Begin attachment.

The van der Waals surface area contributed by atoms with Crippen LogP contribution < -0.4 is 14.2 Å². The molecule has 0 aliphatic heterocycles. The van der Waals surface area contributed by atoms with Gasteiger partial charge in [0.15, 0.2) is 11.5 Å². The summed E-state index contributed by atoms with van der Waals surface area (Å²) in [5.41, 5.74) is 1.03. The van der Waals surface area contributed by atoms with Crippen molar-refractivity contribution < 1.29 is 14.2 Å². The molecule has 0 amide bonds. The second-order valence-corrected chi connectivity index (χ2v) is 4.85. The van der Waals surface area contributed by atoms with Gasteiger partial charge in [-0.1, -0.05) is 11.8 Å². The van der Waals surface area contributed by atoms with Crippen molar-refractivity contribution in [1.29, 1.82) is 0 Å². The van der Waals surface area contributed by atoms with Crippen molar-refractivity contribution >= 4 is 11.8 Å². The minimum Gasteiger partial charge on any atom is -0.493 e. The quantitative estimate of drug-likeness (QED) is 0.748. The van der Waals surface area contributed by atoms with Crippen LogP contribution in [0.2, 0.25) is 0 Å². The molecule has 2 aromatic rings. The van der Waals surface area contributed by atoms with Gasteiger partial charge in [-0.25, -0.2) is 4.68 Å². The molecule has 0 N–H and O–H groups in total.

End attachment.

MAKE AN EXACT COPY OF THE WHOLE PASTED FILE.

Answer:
The van der Waals surface area contributed by atoms with Crippen LogP contribution < -0.4 is 14.2 Å². The molecule has 0 aliphatic heterocycles. The van der Waals surface area contributed by atoms with Gasteiger partial charge in [0.15, 0.2) is 11.5 Å². The summed E-state index contributed by atoms with van der Waals surface area (Å²) in [5.41, 5.74) is 1.03. The van der Waals surface area contributed by atoms with Crippen molar-refractivity contribution < 1.29 is 14.2 Å². The molecule has 0 amide bonds. The second-order valence-corrected chi connectivity index (χ2v) is 4.85. The van der Waals surface area contributed by atoms with Gasteiger partial charge in [-0.1, -0.05) is 11.8 Å². The van der Waals surface area contributed by atoms with Crippen molar-refractivity contribution in [1.29, 1.82) is 0 Å². The van der Waals surface area contributed by atoms with Crippen molar-refractivity contribution >= 4 is 11.8 Å². The minimum Gasteiger partial charge on any atom is -0.493 e. The quantitative estimate of drug-likeness (QED) is 0.748. The van der Waals surface area contributed by atoms with Crippen LogP contribution in [0.2, 0.25) is 0 Å². The molecule has 2 aromatic rings. The van der Waals surface area contributed by atoms with Gasteiger partial charge in [-0.25, -0.2) is 4.68 Å². The molecule has 0 N–H and O–H groups in total.